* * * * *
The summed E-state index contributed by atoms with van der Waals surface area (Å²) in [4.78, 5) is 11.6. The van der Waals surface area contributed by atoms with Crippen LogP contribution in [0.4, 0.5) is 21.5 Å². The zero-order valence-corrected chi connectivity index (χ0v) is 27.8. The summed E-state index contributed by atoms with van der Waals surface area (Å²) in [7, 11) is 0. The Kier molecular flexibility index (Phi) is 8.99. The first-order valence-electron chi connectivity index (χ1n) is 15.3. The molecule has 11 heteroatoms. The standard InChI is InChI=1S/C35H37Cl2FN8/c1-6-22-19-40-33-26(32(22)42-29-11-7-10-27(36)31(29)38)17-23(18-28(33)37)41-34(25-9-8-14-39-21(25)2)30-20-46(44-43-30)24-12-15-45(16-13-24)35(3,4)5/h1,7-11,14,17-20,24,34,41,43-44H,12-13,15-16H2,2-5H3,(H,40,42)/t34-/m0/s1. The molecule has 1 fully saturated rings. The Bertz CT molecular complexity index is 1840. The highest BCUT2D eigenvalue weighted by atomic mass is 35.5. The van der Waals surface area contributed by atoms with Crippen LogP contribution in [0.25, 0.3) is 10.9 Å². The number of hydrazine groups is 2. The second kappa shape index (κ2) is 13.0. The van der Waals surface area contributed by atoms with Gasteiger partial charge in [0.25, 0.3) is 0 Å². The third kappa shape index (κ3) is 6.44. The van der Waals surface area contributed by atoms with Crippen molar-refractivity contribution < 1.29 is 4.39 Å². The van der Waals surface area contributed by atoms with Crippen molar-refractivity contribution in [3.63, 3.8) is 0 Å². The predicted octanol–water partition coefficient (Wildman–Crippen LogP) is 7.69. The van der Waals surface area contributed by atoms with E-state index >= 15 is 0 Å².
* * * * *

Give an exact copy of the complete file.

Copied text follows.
The summed E-state index contributed by atoms with van der Waals surface area (Å²) in [4.78, 5) is 11.6. The van der Waals surface area contributed by atoms with Crippen LogP contribution in [0.4, 0.5) is 21.5 Å². The zero-order valence-corrected chi connectivity index (χ0v) is 27.8. The summed E-state index contributed by atoms with van der Waals surface area (Å²) in [7, 11) is 0. The Kier molecular flexibility index (Phi) is 8.99. The first-order valence-electron chi connectivity index (χ1n) is 15.3. The molecule has 11 heteroatoms. The standard InChI is InChI=1S/C35H37Cl2FN8/c1-6-22-19-40-33-26(32(22)42-29-11-7-10-27(36)31(29)38)17-23(18-28(33)37)41-34(25-9-8-14-39-21(25)2)30-20-46(44-43-30)24-12-15-45(16-13-24)35(3,4)5/h1,7-11,14,17-20,24,34,41,43-44H,12-13,15-16H2,2-5H3,(H,40,42)/t34-/m0/s1. The molecule has 1 fully saturated rings. The Bertz CT molecular complexity index is 1840. The highest BCUT2D eigenvalue weighted by atomic mass is 35.5. The van der Waals surface area contributed by atoms with Crippen LogP contribution in [0.25, 0.3) is 10.9 Å². The number of hydrazine groups is 2. The second kappa shape index (κ2) is 13.0. The van der Waals surface area contributed by atoms with Gasteiger partial charge in [0.25, 0.3) is 0 Å². The third kappa shape index (κ3) is 6.44. The van der Waals surface area contributed by atoms with Crippen molar-refractivity contribution < 1.29 is 4.39 Å². The van der Waals surface area contributed by atoms with Crippen molar-refractivity contribution in [3.63, 3.8) is 0 Å². The predicted octanol–water partition coefficient (Wildman–Crippen LogP) is 7.69. The van der Waals surface area contributed by atoms with E-state index >= 15 is 0 Å².